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Monitoring Fault Creep on the Hayward Fault using Structure from Motion

Jerlyn L. Swiatlowski, & Gareth J. Funning

Published August 14, 2018, SCEC Contribution #8509, 2018 SCEC Annual Meeting Poster #117

Fault creep is an ongoing process that can be a problem for urban areas that lie along the fault trace. A prime example is Fremont, CA, on the creeping Hayward Fault, where the mean creep rate is ~6 mm/yr. Expressions of fault creep can be seen through offsets in man-made features such as fences, sidewalks, and buildings. Of these features, sidewalk offsets become more visible over the years due to fault movement. Since most sidewalk offsets are along public streets, they can be recorded photographically for years. Monitoring sidewalk offsets allows us a to measure the local creep rate of the Hayward fault and monitor how it is affecting the surrounding urban areas. Here we present creep rate results using photogrammetry to observe and measure creep from multiple sidewalks along the Hayward fault in Fremont.

Since 2009, we have been measuring the creep rate in Fremont, using digital cameras. Originally, we took photos with the camera set up horizontally on a tripod at a fixed height above, and centered over, the offset feature. In 2015, we moved to using Structure from Motion (SfM), a photogrammetric technique that uses multiple 2D images to create 3D point clouds. The main requirements for this technique is to have a fixed focal length camera, take an even distribution of photos around the sidewalk, and have a known reference scale within each photo. Using the Agisoft PhotoScan software, we produce 3D point clouds of each offset sidewalk, using a reference object photographed along with the sidewalk for scale. This newer approach eliminates the need to align and level the camera, and reduces the total time to take photos at each site.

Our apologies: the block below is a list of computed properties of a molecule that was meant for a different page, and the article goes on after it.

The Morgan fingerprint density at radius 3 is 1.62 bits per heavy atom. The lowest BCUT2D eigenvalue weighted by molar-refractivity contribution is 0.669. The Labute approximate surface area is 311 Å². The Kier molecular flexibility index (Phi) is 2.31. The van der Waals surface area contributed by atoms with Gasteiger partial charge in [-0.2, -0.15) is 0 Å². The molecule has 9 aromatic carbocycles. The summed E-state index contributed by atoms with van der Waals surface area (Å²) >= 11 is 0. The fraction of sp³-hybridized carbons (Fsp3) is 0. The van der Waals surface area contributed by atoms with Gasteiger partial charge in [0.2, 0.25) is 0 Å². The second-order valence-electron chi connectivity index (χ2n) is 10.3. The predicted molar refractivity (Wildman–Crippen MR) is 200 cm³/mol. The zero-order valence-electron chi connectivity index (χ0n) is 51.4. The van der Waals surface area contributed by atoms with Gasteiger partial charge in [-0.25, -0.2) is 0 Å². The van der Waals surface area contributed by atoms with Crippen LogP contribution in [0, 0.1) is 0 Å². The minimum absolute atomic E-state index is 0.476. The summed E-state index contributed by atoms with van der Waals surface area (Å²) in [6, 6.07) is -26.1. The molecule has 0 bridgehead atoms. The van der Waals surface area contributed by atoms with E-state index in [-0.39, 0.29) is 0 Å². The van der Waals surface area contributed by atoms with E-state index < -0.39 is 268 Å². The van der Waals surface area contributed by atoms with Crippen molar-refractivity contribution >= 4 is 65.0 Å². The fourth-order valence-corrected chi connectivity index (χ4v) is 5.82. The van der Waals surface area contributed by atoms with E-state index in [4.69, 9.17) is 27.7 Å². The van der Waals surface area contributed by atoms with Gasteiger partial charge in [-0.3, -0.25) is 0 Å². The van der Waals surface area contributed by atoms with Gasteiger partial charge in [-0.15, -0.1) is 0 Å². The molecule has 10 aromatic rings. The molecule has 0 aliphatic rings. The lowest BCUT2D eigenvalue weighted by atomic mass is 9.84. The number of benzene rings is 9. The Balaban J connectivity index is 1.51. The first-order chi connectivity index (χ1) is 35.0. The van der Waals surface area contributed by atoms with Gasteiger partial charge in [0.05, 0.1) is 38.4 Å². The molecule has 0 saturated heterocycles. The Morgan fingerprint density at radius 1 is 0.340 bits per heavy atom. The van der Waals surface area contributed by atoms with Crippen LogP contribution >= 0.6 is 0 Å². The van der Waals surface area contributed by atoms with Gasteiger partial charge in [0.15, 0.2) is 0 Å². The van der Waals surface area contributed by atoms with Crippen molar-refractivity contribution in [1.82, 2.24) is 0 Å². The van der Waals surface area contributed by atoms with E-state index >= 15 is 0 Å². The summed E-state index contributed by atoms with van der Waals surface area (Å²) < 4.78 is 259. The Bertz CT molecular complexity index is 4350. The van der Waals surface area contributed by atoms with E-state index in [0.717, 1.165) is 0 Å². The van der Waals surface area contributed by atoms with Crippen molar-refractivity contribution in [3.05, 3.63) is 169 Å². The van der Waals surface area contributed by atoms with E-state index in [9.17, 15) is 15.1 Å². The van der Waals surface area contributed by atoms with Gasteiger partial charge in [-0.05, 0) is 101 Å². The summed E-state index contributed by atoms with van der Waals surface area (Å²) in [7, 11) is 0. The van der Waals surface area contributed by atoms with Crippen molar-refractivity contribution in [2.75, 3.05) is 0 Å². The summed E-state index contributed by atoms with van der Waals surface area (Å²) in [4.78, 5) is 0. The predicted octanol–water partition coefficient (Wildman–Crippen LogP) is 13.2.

We have 3 years of photographs, and point clouds derived from them, for 36 sidewalk sites in Fremont. We use the Iterative Closest Point (ICP) method to compare point clouds from the same sidewalk from different years. First, we roughly align the sidewalks and crop out the same are. Then we align the point clouds using only points from one side of the offset, by identifying as many features as possible that are the same between each set of photographs and marking them as anchors to fine tune the alignment. The final step is then to estimate the displacement between the two point clouds on the side that was not aligned – the result of creep during the time interval. Preliminary results show that measuring displacement using SfM and ICP is possible, and we can resolve creep at rates as low as 3 mm/yr using the method.

Key Words
Fault creep, Photogrammetry, Structure from Motion, Hayward Fault

Swiatlowski, J. L., & Funning, G. J. (2018, 08). Monitoring Fault Creep on the Hayward Fault using Structure from Motion. Poster Presentation at 2018 SCEC Annual Meeting.

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